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Weekly Blog: My life in waves

PCFA_OC_Manager
Community Manager
Community Manager
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By Tim Baker

We all need our happy place, somewhere we can get lost in a sense of something greater than the self, to forget for a while the world of oncology wards, blood tests and scans. For me, it’s the ocean and I’ve never been more grateful to be a surfer than since my diagnosis, even as my performance levels decline with the impacts of the meds and ageing. It helps me maintain a thread or continuum to my old self, my old life, and ticks a whole lot of my self-care boxes. Exercise, immersion in nature, meditation, bliss.

Nostalgia can be bittersweet, surveying our past longingly, but the overwhelming emotion I get from such retrospective indulgences is gratitude. Those of us who’ve lived through the latter stages of the 20th Century and the early 2000s have enjoyed a remarkable era of relative peace, prosperity, affordable travel, technological and medical advances, despite the world’s many ills and however long our innings may be. Here then are a few of my personal favourite, golden moments from a live chasing the giddy thrills of the surf.

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  1. Sumbawa, Indonesia, 1987. Photo: Peter Crawford

Surf tourism pioneer Paul King had recently opened one of the first surf camps in Indonesia at the previously little-known wave he dubbed Periscopes in eastern Indonesia. Early into my tenure as associate editor of Tracks surfing magazine, we were one of the first groups into the camp and got to surf this pristine righthand reefbreak by ourselves for a week. The accommodation and food were basic, but we didn’t mind a bit. I walked up the beach one day and saw some kids frolicking naked in the shorebreak with a plank of driftwood trying to imitate our play in the ocean, surf culture taking root by osmosis.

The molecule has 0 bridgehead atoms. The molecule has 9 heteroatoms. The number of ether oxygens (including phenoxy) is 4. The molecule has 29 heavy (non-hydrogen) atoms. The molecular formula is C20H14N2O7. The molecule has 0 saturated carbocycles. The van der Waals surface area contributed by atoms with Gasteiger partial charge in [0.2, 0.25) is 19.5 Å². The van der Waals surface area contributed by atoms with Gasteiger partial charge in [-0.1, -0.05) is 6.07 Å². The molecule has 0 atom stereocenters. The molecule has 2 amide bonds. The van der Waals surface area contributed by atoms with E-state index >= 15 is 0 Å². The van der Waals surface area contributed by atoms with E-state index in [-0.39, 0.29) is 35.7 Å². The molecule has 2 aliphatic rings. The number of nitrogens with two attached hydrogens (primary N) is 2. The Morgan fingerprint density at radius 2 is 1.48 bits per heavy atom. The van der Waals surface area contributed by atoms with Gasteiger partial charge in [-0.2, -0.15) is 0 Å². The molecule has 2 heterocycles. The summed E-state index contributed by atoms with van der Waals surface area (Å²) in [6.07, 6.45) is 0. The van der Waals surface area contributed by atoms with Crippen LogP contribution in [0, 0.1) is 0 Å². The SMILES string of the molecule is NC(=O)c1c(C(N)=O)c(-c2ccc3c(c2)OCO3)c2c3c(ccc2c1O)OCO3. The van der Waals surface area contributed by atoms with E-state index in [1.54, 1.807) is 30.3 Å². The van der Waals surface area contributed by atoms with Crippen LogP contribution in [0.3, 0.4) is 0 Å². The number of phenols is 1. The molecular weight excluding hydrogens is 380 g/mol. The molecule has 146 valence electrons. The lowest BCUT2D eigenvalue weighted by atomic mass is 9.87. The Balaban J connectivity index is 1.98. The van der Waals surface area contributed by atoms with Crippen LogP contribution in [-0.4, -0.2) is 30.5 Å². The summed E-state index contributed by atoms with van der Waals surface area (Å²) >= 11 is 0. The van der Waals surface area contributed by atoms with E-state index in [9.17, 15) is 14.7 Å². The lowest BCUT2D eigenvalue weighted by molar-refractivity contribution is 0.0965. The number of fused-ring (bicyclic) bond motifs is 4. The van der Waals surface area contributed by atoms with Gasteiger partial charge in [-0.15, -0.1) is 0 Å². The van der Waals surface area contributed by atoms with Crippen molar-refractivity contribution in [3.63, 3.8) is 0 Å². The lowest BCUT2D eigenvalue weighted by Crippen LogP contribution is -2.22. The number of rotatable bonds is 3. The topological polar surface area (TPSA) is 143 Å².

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  1. Duranbah, Gold Coast. Autumn, 1997. Photo: Martin Tullemans

I clearly remember this as one of the best days I’d ever seen at the popular Gold Coast beachbreak. That I managed to get a set wave at all among the feverish crowd seemed a minor miracle. That one of Australia’s best surf photographers bothered to shoot my wave among all the high-profile pro surfers was an unexpected bonus.

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  1. Punta Dos, Iquique, Chile. 1994.

After 10 years of newspaper and magazine deadlines, I figured I needed a sabbatical and so took off to surf my way through Hawaii, Tahiti, Central and South America. I wound up in the quaint coastal town of Iquique in northern Chile and discovered a smorgasbord of stunning reefbreaks. This one close to our hotel became a firm favourite despite the plentiful sea urchins that studded the reef.

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  1. Ollie’s Point, Costa Rica

On that same sabbatical I spent a couple of weeks in Costa Rica where some kindly locals took us to a wave they called Ollie’s Point, after Lt. Col. Oliver North, just south of the Nicaraguan border. This was where North allegedly flew in weapons for the Nicaraguan rebels (Contras) to a remote airstrip, as the US set about meddling in Central American politics. There were no such dramas for a bunch of travelling surfers, just a few crusty old locals aggrieved by our arrival with a photographer in tow.

 

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  1. Kirra Point, Gold Coast, circa mid ‘90s.

I still remember this wave and this board, a 6’6” channel bottom shaped by master shaper Rodney Dahlberg, the type of board he was making for re-born world title aspirant Mark Occhilupo, my favourite surfer at the time.

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  1. Lance’s Rights, Mentawai Islands, Indonesia. Photo: Peter Eastway

Lance’s Rights was named after a salty old skipper from Newcastle, Lance knight, who used to pilot the cargo ship between Yamba and Lord Howe Island. Until, just like in a melancholy country song, he lost his job and his girlfriend in quick succession (unsure if his dog died). He decided to go wave hunting in remote Sumatra, and stumbled upon this gem from a local fisherman’s dugout canoe. 10 years later I invited him back for the first time since his discovery as part of a magazine trip, and managed to score a couple of gems myself.

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  1. Currumbin Alley, Gold Coast. Cyclone Sose swell, 2002. Photo: Ted Grambeau